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Old 02-21-2011, 02:53 PM
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Default Sansa Clip+ Review with Measurements (Link)

Found this in head-fi just now. The blog post pits Clip+ against iPod Touch 3G - http://nwavguy.blogspot.com/2011/02/...-measured.html

Though I can't understand much of it, I think Clip+ does better by a big margin.
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Old 02-21-2011, 04:58 PM
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I'd love to see the Hifiman tested against the Clip+.
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Old 02-21-2011, 04:59 PM
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Yeah, with that gear, that would be even more devastating than my measurements.
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Old 02-22-2011, 09:15 AM
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Default Sansa Clip+ vs iPod Touch Detailed Measurements & Review

I've heard good things about this forum and like what I've read so far. It's kind of amazing how much market share Apple has. And it's interesting to compare the alternatives.

For anyone interested, I've conducted detailed measurements of both the Clip+ and iPod Touch 3G using a high-end professional audio analyzer that goes well beyond the usual RMAA measurements (which I also use). Does the Clip+ live up to its reputation when it's really under the audio microscope?

The full review is on my personal (non-commercial) blog and includes a summary followed by lots of detailed measurements and some background into the "how and why" of measuring a portable digital audio player. I also try to discuss how several measurements can affect the audible sound quality.

My blog also has some other articles with tips on headphone amps/DACs, how to get the best results from RMAA, etc. Look for more upcoming reviews on players (the Cowon iAudio 9 is next), headphone amps (a FiiO review is coming soon), headphone DACs (the NuForce uDAC 2 is sitting here begging to be connected to the analyzer), and several in-ear headphones as well.

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Old 02-22-2011, 09:43 AM
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I already posted the link yesterday (as soon as it was on head-fi) - http://www.anythingbutipod.com/forum...d.php?p=539071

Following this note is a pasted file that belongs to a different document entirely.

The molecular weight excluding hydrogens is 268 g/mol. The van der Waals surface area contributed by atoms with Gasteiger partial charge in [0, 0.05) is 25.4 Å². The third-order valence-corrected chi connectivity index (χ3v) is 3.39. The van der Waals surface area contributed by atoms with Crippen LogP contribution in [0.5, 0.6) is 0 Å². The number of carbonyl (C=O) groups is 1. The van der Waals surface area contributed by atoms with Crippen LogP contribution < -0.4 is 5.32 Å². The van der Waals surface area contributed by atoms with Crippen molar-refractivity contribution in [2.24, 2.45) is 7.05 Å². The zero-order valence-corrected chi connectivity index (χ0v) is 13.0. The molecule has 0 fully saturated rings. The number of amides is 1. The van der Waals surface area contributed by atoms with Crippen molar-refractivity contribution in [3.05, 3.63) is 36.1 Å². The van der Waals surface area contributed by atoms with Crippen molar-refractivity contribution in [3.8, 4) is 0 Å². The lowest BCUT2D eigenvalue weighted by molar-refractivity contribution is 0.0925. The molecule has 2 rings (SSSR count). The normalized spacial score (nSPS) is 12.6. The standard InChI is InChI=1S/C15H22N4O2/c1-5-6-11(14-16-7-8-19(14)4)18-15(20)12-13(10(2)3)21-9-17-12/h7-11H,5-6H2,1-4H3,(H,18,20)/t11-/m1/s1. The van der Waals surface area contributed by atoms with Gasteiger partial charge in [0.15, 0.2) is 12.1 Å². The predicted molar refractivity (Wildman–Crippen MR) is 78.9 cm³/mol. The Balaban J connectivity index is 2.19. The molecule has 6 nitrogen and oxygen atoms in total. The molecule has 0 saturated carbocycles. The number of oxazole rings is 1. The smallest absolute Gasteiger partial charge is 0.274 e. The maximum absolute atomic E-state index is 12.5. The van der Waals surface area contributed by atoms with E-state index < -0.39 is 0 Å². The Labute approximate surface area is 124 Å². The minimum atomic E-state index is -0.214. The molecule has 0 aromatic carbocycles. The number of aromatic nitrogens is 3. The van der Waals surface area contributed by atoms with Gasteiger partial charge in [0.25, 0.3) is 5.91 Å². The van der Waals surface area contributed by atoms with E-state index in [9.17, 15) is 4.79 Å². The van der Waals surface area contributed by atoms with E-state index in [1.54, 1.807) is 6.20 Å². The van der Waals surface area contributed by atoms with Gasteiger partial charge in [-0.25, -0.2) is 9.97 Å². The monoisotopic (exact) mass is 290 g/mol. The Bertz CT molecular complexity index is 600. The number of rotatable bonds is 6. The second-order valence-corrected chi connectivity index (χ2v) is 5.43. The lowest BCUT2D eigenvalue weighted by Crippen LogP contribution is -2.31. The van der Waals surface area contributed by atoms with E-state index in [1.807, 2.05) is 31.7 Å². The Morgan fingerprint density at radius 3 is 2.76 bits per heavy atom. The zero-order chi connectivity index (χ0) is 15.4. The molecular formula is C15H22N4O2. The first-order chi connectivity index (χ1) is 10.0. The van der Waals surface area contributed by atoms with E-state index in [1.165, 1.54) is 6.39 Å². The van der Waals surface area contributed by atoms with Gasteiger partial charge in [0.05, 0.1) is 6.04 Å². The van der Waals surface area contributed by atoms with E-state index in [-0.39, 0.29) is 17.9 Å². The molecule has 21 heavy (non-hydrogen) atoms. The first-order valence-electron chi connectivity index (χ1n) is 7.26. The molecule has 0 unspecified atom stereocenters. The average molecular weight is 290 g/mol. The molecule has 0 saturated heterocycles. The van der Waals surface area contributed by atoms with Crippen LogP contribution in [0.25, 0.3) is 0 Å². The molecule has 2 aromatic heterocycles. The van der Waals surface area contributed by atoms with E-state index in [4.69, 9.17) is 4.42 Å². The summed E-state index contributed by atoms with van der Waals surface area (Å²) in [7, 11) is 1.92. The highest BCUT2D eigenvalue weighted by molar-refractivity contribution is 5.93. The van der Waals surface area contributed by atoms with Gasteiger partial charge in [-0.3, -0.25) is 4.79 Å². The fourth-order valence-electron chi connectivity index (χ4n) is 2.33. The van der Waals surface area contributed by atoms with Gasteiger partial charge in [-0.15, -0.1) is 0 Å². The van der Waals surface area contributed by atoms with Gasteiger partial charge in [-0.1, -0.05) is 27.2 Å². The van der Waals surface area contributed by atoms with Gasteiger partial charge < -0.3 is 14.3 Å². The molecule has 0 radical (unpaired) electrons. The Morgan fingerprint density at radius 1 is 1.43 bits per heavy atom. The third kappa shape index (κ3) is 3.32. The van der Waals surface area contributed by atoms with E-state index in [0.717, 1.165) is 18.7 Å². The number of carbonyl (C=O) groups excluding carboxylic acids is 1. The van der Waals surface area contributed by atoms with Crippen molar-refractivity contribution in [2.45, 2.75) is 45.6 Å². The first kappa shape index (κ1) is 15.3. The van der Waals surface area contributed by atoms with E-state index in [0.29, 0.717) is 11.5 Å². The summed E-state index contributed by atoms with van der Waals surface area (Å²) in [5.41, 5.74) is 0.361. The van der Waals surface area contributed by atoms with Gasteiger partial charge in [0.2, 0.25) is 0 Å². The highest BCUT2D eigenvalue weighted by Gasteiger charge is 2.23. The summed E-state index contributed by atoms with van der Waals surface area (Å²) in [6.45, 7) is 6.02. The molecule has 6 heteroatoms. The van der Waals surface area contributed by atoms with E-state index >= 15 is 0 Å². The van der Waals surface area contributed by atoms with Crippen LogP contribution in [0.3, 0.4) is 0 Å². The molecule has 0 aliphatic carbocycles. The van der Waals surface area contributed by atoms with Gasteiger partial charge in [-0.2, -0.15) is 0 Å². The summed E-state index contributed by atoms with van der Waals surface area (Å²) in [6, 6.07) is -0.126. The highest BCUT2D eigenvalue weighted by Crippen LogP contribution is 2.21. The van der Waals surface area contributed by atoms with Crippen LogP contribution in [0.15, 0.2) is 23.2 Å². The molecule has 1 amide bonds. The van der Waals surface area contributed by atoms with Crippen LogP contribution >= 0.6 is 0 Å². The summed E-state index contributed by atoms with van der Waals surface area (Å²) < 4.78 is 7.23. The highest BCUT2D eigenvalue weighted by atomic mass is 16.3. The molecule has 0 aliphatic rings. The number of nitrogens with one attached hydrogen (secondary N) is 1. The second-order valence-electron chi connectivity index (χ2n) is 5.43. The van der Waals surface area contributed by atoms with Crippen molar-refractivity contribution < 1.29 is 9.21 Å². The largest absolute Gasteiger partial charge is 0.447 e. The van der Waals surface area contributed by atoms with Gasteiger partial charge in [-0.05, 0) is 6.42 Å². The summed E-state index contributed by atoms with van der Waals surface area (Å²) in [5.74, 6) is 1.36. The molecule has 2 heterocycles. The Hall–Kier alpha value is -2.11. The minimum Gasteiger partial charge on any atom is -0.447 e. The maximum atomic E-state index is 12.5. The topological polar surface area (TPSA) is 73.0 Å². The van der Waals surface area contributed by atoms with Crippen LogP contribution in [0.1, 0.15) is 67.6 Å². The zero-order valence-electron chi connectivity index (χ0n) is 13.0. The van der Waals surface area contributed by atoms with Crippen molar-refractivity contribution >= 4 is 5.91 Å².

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Old 02-22-2011, 10:17 AM
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@esanthosh thanks for posting the link.

I'd be happy (and more than a little curious) to test a HiFiMan with the dScope, Benchmark ADC1, etc. But their players are too big and heavy for my tastes in a portable and too expensive to buy just for testing purposes.

If the HiFiMan specs are honest, they have a clear advantage in output level. But that only matters if the Clip's generous output isn't already enough.

Otherwise, I suspect any audible differences are due to the HiFiMan's (alleged) rolled off response with the Clip+ actually being more accurate and true to the source material. The HiFiMan may also have a higher output impedance. I've not seen a spec or measurement for that. And a higher impedance would also degrade the accuracy of the sound (especially with certain headphones) and might make for some additional audible differences.
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Old 02-22-2011, 10:33 AM
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Yes, basically the only (audible) thing the Hifiman has over any other quality players is its output level, not much else. The treble roll-off of the Hifiman is very real: http://rmaa.elektrokrishna.com/Compa...0vs%20H300.htm - it's also audible in volume-matched AB and ABX tests.

While I don't have your means to measure output impedance properly, an RMAA test with some picky multi-armature phones is already hinting at its very high output impedance: http://rmaa.elektrokrishna.com/Compa...Impedances.htm Same tests with the Clip+: http://rmaa.elektrokrishna.com/Compa...Impedances.htm (Multi-armature IEM loads tested at low volume, to not damage them - only the dynamic driver V-Moda Vibe was measured at full volume. Sound card for all tests was an Echo AudioFire 4.)

Here's some more, although in Japanese: http://sonove.angry.jp/HiFiMAN_HM801.html
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Old 02-22-2011, 10:45 AM
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Quote:
Originally Posted by dfkt View Post
Yes, basically the only thing the Hifiman has over any other quality players is its output level, not much else.
So does this mean the Hifiman will deafen a person while listening to its mediocre sound?
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Old 02-22-2011, 11:00 AM
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Wow. I am duly impressed. Great great stuff, though most of your tech breakdown went right over my head, I got the gist of what you discovered.

So, indeed, Sandisk really did hit a home run

I am interested to hear what the much more knowledgeable folks here think of your work...

cheers and kudos again,
-les
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Old 02-22-2011, 11:30 AM
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@dfkt thanks for the links. Yeah, the HM-801 looks to have a high output impedance and that's sad (in my opinion). If true, I think there's little excuse for it in such a high-end audiophile player unless they did it on purpose to intentionally make it *less* accurate. But I think most would prefer the frequency response of their player not be altered by as much as +/- 5 dB just by using different popular headphones?